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SAL/UER Videos

Racism and the Collapsing Society, Barbara Love and Tim Jackins, June 7, 2020

RC Webinars listing through December 2022

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“Being Visible with My Voice”

When I heard Sandra Bland’s strong and courageous voice on the tape,1 I could hardly feel anything but frozen numbness. In sessions since, I have been able to notice the grief and the fear. At BLCD 2recently, in almost every session, I discharged on being visible with my voice and on the recordings3 that had come in. So I write this to acknowledge Sandra Bland’s and all Black women’s stand against racism, sexism, and male domination and to say that I will keep fighting through this material.4

Ironically, I think my first posting to an RC e-mail discussion list was to this women’s list some years ago, after attending a Southern women’s workshop. The depth of my fear about putting my voice out was evident (and surprising and shocking to me) when after pressing “send,” I grabbed my head with both hands and screamed, “I am dead, I am dead!” I have a bit less fear today. But writing this has taken some discharge and some wonderful encouragement and counseling from my class of people of the global majority, who wanted to hear my voice on Sandra Bland and wanted me to share it. I went from “I have nothing to say” to “I do and I will.”

My mom’s fears led her to train her daughters to be quiet. She was worried about our safety if we were too “uppity,”5 “sassy,” “out of line.”6 We grew up during segregation time in the U.S. South, in Georgia, and she witnessed firsthand how important keeping a low profile7 was to Black females at that time.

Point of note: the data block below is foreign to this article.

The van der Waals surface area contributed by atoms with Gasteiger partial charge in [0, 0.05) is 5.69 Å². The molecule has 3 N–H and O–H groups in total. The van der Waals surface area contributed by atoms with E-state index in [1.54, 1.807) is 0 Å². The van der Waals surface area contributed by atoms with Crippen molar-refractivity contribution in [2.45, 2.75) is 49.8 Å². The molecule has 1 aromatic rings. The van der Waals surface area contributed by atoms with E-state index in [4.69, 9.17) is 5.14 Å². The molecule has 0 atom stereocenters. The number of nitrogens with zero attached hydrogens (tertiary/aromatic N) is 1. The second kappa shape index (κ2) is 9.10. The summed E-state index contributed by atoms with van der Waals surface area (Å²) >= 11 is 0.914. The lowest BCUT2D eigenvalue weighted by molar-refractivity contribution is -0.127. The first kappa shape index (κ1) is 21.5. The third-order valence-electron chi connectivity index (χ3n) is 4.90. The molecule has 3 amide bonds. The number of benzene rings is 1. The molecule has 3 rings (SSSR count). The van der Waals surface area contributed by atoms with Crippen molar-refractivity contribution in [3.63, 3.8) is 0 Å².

I will keep discharging, and being visible with my voice. 

Marion Ouphouet

Seattle, Washington, USA

Reprinted from the RC e-mail
discussion list for leaders of women


1 Sandra Bland was a twenty-eight-year-old African American woman who was found dead in her jail cell in Waller County, Texas, USA, on July 13, 2015, after being arrested for a minor traffic violation. Videos recorded on the arresting officer's dashboard camera and a bystander's cell phone revealed the violent, mean-spirited way the officer had treated her, and how she had spoken out against it. 
2 The International Black Liberation and Community Development Workshop, in Massachusetts, USA, in July of this year
3 Distress recordings
4 "Material" means distress.
5 "Uppity" means arrogant, presumptuous.
6 "Out of line" means inappropriate.
7 "Keeping a low profile" means avoiding attracting attention.

 


Last modified: 2020-07-17 20:50:52+00